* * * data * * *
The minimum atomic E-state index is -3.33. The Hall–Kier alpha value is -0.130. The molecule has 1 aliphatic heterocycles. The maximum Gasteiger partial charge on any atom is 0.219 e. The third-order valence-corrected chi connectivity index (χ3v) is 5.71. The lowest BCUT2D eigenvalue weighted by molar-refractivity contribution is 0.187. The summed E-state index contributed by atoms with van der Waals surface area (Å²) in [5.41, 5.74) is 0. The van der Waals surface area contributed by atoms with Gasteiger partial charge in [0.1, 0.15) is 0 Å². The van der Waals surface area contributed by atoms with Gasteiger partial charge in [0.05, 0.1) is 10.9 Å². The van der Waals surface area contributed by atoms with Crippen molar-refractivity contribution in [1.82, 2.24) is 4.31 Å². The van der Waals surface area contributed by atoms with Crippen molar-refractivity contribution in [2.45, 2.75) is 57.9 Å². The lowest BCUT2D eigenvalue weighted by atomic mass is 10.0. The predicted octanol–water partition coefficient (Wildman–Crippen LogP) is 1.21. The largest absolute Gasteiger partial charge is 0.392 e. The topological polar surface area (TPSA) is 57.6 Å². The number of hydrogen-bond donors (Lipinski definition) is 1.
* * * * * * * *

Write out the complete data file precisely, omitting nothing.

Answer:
The minimum atomic E-state index is -3.33. The Hall–Kier alpha value is -0.130. The molecule has 1 aliphatic heterocycles. The maximum Gasteiger partial charge on any atom is 0.219 e. The third-order valence-corrected chi connectivity index (χ3v) is 5.71. The lowest BCUT2D eigenvalue weighted by molar-refractivity contribution is 0.187. The summed E-state index contributed by atoms with van der Waals surface area (Å²) in [5.41, 5.74) is 0. The van der Waals surface area contributed by atoms with Gasteiger partial charge in [0.1, 0.15) is 0 Å². The van der Waals surface area contributed by atoms with Gasteiger partial charge in [0.05, 0.1) is 10.9 Å². The van der Waals surface area contributed by atoms with Crippen molar-refractivity contribution in [1.82, 2.24) is 4.31 Å². The van der Waals surface area contributed by atoms with Crippen molar-refractivity contribution in [2.45, 2.75) is 57.9 Å². The lowest BCUT2D eigenvalue weighted by atomic mass is 10.0. The predicted octanol–water partition coefficient (Wildman–Crippen LogP) is 1.21. The largest absolute Gasteiger partial charge is 0.392 e. The topological polar surface area (TPSA) is 57.6 Å². The number of hydrogen-bond donors (Lipinski definition) is 1.